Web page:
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The Making of Men


By: Bill McFadyen

          My favorite wake-up call in the pre-dawn comes by text from my swell pal about 10 minutes before my alarm goes off. I already tumble between sleep and consciousness, having looked at the time thrice in the last two hours out of fear of oversleeping. So the text ding jars me up in bed, grabbing for the phone as if something is wrong. The message is short with the intent of driving me into the dark-before-dawn, bound for some prearranged destination: “It’s a man’s morning!”

          My male peer group has had about 35 years to accomplish being a man. Some golf. Some hunt and fish. Some run marathons. Some do all of that and more. Some just watch television. Most have sired children, which is pretty easy actually. The ones endeared to truly hard work take a serious role in guiding that offspring into adulthood. The sorry ones adopt the easy work and just sire more.

          Colin Cowherd on ESPN Radio has become my favorite social commentator. He said recently, while disparaging Johnny Football’s entourage, that men tend to hang out with versions of themselves. So most of the guys with whom I regularly consort know from one day to the next what their children are doing and most of them require at least tacit endorsement of those adolescent activities Since this is CityView’s “Be a Man” edition, I confine my parenting corollary to making men of boys.  (Blessed with a daughter, too, I save that musing for the issue on “Perseverance through Confusion and Self-Doubt”).

          My first ideas for becoming a man came from the pages of a book.  The Old Man and the Boy, a Carolina classic, by Southport-native Robert Ruark, compiled in 1953 from magazine articles about his young life in and around the briny water at the mouth of the Cape Fear River. As “the Boy” in the story, Robert Ruark had my help reeling in every fish, pulling every trigger, training every bird dog and eating every meal. I had two “Old Men” in my life at that point, showing me how to do those kinds of things. One of them was dying. The other came out to admire my garden just days ago.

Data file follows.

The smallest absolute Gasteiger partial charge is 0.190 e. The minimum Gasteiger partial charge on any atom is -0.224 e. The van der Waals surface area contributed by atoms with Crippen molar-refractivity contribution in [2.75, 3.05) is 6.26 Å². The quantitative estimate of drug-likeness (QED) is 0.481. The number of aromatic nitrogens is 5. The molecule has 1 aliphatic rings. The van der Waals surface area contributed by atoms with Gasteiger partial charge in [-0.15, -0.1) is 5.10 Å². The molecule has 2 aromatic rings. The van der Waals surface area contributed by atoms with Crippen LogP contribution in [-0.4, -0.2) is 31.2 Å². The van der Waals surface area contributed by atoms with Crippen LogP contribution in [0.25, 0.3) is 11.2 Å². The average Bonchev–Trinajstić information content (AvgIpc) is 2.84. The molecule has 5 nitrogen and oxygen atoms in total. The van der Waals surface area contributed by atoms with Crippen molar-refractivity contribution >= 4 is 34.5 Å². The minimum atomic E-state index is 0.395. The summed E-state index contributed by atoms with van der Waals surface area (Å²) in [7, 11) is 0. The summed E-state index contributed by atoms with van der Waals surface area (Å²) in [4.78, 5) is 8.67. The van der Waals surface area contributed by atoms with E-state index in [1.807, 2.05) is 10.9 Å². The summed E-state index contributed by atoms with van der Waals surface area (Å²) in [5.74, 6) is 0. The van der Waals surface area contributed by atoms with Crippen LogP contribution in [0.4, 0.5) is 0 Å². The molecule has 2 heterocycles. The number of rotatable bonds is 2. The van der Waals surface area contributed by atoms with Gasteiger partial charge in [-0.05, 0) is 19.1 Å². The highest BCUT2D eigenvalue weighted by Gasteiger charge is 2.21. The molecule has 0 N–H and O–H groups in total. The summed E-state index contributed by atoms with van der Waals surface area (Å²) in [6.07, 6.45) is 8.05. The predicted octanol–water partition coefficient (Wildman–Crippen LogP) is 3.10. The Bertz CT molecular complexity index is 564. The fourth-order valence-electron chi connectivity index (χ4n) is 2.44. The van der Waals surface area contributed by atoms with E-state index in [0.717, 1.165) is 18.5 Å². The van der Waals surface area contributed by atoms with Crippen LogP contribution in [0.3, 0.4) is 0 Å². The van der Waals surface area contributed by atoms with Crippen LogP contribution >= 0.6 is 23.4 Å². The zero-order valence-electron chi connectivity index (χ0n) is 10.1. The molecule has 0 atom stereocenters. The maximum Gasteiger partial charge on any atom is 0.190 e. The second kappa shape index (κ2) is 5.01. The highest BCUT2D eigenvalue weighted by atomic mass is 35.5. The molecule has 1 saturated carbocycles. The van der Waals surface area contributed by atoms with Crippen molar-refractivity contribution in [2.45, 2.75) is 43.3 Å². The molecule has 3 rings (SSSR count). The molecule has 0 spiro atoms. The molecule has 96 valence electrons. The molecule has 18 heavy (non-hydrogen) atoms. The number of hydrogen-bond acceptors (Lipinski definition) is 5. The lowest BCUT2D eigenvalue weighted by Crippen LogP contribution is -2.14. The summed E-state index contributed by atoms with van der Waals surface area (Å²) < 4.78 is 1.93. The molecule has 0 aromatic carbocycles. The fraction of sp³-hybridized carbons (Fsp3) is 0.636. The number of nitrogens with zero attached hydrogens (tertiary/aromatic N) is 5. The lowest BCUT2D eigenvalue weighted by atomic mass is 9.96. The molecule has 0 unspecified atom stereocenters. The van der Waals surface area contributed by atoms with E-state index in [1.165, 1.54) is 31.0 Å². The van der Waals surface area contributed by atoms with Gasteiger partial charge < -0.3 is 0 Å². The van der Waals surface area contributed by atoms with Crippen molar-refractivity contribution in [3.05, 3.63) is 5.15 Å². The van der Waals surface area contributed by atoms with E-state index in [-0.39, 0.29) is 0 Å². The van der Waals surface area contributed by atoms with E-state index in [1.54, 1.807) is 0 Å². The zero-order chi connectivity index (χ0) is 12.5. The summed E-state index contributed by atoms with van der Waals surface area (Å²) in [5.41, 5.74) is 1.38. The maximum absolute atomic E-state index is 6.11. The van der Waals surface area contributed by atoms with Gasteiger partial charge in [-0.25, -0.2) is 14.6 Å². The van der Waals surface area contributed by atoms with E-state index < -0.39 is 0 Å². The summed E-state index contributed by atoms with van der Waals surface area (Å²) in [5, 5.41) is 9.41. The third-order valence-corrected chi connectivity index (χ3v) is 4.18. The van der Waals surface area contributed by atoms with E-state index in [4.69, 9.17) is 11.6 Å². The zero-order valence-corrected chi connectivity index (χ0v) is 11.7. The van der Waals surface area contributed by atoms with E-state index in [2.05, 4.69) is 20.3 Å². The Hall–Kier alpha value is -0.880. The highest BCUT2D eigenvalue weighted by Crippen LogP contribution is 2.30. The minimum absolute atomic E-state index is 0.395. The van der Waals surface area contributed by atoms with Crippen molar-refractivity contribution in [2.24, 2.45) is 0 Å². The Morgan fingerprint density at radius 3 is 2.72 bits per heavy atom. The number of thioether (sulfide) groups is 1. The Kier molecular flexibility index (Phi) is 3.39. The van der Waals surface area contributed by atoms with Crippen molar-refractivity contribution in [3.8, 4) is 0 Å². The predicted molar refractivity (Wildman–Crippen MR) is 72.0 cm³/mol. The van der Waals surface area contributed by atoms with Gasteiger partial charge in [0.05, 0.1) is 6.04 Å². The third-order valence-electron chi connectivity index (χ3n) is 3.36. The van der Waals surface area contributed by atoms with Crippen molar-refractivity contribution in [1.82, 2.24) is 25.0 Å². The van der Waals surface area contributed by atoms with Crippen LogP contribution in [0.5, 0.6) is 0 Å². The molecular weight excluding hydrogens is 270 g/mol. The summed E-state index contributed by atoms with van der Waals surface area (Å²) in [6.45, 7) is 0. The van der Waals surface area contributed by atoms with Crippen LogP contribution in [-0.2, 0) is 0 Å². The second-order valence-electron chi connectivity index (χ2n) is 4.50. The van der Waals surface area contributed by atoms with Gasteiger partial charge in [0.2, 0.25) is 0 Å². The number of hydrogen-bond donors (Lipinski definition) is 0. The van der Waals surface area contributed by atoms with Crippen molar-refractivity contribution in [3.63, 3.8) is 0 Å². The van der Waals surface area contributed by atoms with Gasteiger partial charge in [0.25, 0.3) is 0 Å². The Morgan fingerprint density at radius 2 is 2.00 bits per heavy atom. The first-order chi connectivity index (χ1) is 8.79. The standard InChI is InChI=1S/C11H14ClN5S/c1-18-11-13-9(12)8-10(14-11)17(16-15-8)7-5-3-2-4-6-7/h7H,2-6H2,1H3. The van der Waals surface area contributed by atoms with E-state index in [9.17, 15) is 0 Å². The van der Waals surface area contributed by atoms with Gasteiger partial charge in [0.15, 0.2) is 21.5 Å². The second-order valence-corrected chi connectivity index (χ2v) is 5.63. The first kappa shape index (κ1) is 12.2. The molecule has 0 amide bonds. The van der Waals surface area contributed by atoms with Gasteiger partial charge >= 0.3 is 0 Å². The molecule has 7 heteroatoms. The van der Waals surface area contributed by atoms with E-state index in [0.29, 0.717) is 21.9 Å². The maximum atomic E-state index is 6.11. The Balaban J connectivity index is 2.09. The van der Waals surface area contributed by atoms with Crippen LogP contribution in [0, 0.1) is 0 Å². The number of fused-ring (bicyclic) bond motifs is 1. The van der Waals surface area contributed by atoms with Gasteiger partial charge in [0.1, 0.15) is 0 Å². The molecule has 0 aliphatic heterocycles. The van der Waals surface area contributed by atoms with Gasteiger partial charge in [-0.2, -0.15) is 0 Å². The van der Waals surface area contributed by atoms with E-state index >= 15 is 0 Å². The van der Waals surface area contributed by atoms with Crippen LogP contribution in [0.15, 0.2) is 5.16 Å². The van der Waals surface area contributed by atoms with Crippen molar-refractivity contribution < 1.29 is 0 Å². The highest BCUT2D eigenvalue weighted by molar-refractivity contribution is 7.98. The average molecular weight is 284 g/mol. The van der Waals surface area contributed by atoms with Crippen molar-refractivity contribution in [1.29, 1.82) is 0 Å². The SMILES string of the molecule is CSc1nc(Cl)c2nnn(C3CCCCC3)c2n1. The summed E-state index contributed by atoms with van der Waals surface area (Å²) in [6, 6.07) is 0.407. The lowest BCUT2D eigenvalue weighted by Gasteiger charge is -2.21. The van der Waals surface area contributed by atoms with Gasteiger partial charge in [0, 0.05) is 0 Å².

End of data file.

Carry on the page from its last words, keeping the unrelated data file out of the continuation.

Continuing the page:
When I finished the book, I started it over again. There is no tally of the times I have picked it up since then. Before Granddaddy died, I wrote a report on the book for Miss Gay Watson, my junior high English teacher.  She sent it in to the Board of Education for a creative writing contest. It was my first published article, I suppose. The mass production of it was probably on one of those hand-cranked mimeograph machines in some teacher’s lounge, one of the ones with the blue ink that ran all over everything when you changed the paper on the drum. That compilation of young local authors made its way into my mom’s hands somehow in May of 1974, just about a week after Granddaddy was buried. I think my brother read my thesis aloud at the first family gathering after the funeral. 

          A framed edition of that book report stayed on Mom’s wall wherever she lived thereafter. In 1991, she brought it to my newly acquired home on Middle Road. It hangs there still.

          No doubt, I wanted to be the kind of man that young Robert was becoming in the book. I saw romance and self-gratification in catching fish from small boats, having my own bird dog, creeping out of the house early on cold morning, cooking what I killed. I have done and still do all those things.

          Eventually, we boys are turned loose upon the world, free from the watchful eyes of our Old Men. It takes so very little to ruin ones self when the Old Men are not watching. My hero, Robert Ruark, drank himself to death. He might not have called it tragic, as he had been all over the world doing things he wanted to do all along the way. It was tragic to me, though, for all the lost words he could have written in his sixties and seventies.

          The realization came at some point that the true hero, the real man, in that book was the Old Man, Cap’n Adkins. He was the teacher, the imparter of wisdom, the disciplinarian and the doer of the truly hard work.

          Thus, it occurs to me that my like-minded entourage and I have progressed to the point in life of being the Old Men. It matters far less now as to whether we win the next law suit or close the next the real estate transaction or develop the next piece of land. We receive far more scrutiny (as well we should) based on the job we do in the time after the siring of the offspring and before loosing these boys upon society. In the context of having children, X or Y chromosome children, the true test of manhood is the job we do in turning them over to the world.

          The success and failure of parenting is mostly in direct proportion to the amount of time we spend doing it.

          That surviving Old Man of mine that drove out to see my garden the other day is the last adult in my life who sees me as a child.  Only through his eyes now, am I “the Boy.” He sees me as smallish enough to not impede progress in the bow of the boat over all the waters we paddle and as his bird dog in that rainy dove field near Westover School where now so many houses stand. Only he sees me as the kid fumbling to tie a blood knot. Only he sees me shouldering an Ithaca .28 gauge, not because I so love the particular bore now, but because a .20 gauge is still too big for me.  In his eyes, I am eternally young.

          Thank God for the hard work of parenting. Praises for all the true guardians of our children. It is work far more joyous than arduous and it spawns indescribable love. Still, in those times that we men dream our dreams, we don’t really want to be better men. What we really want to be, even for just a day, is “the Boy.”